Public & General

August 29, 2015

 

Public & General recently opened up in the former Brew Spot Café location at 1000 NE 16th Avenue, and really transformed what was a bizarre business in an already-odd location. The old dingy fluorescent classroom is now a rustic u-shaped wooden bar, with chalkboard menu counter-service and a small shop area mostly filled with beers and wines for now. One of the business owners was a former employee at The Top and a former sous chef at the old Dinner in Thornebrook Village, and has plans to start selling local specialty food products as well.

 

Their choice of venue is certainly an…ambitious one, located in an office park next to empty businesses and holistic medicine offices just north of the Duckpond area. It was one of the reasons why The Brew Spot Café failed. It’s just a strange spot that’s out of the way for much of Gainesville. But there’s something here. The owners have said they want to go for a neighborhood tavern feel, and they are doing a good job of it. The bar area is sizable, with seven beers on tap (I hate the word “craft”, but they’re “craft” beers), with plenty of wine and ample seating. In addition to what’s on tap, there are about 19 types of bottled beer. I particularly like the large patio area that is dog friendly. For anyone who lives on the east side of town, this is a great place to come grab a drink without huge crowds, especially if you want to bring your four-legged friends.

 

The menu is a small one, with a couple sandwiches, salads, cheese plates, some sides, and a rotating chalkboard menu. There’s a Pork Sandwich with seasonal greens, garlic, and sharp provolone for $9 and a Brisket Sandwich with the same toppings for $11. Both sandwiches are reminiscent of Philadelphia Style Roast Pork sandwiches. There’s a juicy and well-seasoned simple burger with American cheese, pickles, lettuce, and onion for $6, and a BBQ Mushroom Sandwich with salted cabbage or kimchi toppings for $7. The salads include seasonal greens and herbs, roasted cabbage salad, and a warm pasta salad. I thought the Brisket Sandwich was very good topped with fresh greens, garlic, and very juicy meat. $9 is expensive for a sandwich, but this was a sizable portion piled with plenty of meat and good quality greens. The burger was equally as good. The menu is short, simple, and done well.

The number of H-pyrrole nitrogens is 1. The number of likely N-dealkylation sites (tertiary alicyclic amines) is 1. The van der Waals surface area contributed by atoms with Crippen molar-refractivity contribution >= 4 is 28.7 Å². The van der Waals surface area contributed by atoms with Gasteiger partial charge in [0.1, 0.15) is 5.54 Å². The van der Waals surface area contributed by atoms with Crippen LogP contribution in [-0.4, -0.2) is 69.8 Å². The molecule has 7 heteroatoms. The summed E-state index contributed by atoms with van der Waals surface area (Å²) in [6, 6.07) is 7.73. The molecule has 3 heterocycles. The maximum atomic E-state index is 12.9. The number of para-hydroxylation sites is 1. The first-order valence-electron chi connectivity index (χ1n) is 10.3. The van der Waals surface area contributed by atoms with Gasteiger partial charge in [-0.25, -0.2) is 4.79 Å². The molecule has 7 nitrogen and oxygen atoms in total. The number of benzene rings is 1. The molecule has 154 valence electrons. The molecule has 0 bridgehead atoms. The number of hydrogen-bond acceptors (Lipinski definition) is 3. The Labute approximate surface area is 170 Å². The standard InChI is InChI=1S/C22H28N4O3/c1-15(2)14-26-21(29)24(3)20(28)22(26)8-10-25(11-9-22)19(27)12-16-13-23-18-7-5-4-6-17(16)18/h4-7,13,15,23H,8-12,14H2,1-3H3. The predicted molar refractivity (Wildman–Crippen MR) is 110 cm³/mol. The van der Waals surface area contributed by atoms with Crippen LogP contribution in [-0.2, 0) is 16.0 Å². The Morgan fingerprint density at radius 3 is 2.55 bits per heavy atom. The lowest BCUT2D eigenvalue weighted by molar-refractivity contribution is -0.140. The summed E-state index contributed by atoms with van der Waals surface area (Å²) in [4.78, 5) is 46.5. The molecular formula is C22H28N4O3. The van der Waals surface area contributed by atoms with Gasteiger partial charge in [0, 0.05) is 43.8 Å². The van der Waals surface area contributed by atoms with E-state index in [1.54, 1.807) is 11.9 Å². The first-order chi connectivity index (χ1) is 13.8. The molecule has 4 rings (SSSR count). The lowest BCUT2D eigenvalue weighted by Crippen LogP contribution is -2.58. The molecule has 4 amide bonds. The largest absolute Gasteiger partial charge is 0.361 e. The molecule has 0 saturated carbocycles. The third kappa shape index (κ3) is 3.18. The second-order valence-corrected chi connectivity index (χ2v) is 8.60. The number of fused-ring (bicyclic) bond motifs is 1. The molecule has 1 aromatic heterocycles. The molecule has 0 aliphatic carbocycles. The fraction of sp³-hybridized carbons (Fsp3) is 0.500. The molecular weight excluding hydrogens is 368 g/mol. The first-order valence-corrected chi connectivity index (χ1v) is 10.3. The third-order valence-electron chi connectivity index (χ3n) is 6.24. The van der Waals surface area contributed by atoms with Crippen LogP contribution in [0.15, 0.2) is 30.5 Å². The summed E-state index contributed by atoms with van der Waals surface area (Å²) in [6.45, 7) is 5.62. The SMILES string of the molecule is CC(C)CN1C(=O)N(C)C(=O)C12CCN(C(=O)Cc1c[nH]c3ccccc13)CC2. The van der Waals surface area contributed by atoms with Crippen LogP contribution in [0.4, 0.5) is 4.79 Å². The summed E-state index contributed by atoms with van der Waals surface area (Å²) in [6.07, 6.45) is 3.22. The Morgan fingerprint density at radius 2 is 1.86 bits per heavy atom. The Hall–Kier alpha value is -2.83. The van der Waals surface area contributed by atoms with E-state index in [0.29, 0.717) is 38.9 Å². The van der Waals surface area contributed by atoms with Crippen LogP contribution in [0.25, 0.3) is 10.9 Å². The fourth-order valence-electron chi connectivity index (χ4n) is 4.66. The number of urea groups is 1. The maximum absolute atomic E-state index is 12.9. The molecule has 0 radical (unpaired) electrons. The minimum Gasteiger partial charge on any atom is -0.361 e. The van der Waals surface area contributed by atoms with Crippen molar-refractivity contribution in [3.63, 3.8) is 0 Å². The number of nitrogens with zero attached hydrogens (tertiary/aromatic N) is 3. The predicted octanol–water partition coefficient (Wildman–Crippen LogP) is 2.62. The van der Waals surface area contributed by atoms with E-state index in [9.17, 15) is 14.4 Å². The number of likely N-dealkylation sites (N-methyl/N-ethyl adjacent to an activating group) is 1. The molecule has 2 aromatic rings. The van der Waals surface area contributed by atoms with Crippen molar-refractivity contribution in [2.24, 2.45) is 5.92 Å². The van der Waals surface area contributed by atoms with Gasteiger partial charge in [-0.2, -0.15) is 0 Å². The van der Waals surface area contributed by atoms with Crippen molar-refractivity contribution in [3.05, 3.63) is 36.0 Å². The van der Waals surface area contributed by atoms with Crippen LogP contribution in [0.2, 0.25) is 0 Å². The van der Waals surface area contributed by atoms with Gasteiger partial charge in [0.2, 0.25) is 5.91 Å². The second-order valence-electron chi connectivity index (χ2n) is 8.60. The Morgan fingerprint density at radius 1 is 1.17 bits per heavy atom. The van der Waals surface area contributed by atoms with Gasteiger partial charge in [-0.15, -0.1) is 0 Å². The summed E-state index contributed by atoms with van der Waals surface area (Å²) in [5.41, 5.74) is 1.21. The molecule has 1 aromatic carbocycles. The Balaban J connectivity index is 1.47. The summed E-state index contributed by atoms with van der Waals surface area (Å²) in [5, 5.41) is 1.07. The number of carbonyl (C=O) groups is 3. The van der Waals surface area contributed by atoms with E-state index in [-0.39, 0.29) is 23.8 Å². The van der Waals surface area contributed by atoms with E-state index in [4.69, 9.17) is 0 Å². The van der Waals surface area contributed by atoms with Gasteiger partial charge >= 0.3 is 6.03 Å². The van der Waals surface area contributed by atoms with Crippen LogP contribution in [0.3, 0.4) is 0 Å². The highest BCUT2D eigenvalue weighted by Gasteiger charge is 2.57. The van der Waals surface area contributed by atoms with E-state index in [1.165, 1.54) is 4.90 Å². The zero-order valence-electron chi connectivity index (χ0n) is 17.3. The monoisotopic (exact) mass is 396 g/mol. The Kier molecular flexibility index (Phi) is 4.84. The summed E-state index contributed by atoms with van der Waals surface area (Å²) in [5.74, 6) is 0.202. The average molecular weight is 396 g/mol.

A good neighborhood tavern should have some really good food to munch on, good beers, and a relaxed casual setting. What’s best about Public & General is the pub fare. Fresh cut fries served with house-made mayo or served with sprigs of dill and a side of roasted tomato mayo are really tasty. Fried beets with horseradish mayo, fried turnips with honey herb vinegar, and chicken wings tossed in a Dijon buffalo sauce are all perfect with a pint. If beer isn’t your thing, you could order a glass of wine and share a bowl of steamed clams in a white wine caper sauce. There are build-your-own cheese and charcuterie plates available as well, though I’d like to see some house-made charcuterie versus the same Columbus brand you find at Trader Joe’s.

 

In any case, while the place may be out of the way for folks like me who live on the west side of town, if you’re in the neighborhood, it’s definitely worth visiting. Definitely no excuse if you live on the east side of town or downtown. Bring your dog here, drink wine, buy wine, eat sandwiches, enjoy good beer, be merry. It’s the exact kind of neighborhood feel that One Love Café tried to go for, without actually being terrible. There’s ample indoor seating for when it’s scorching hot or pouring rain, the food is actually good, an actual good beer and wine selection, and soon local artisanal goods for sale. The location is odd, but I get it now. Where its predecessor made you feel like you went out of the way for a strange classroom experience, Public & General is hidden amongst office buildings on the edge of Gainesville’s Duckpond because it’s not for the masses. Hidden in place sight, but it’s for the locals and exactly what they call themselves; for the neighborhood. It’ll do just fine.

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© 2014 by Ken Peng & Ken Eats, LLC. Title image courtesy of Jesse Adrian Scanlon Media.

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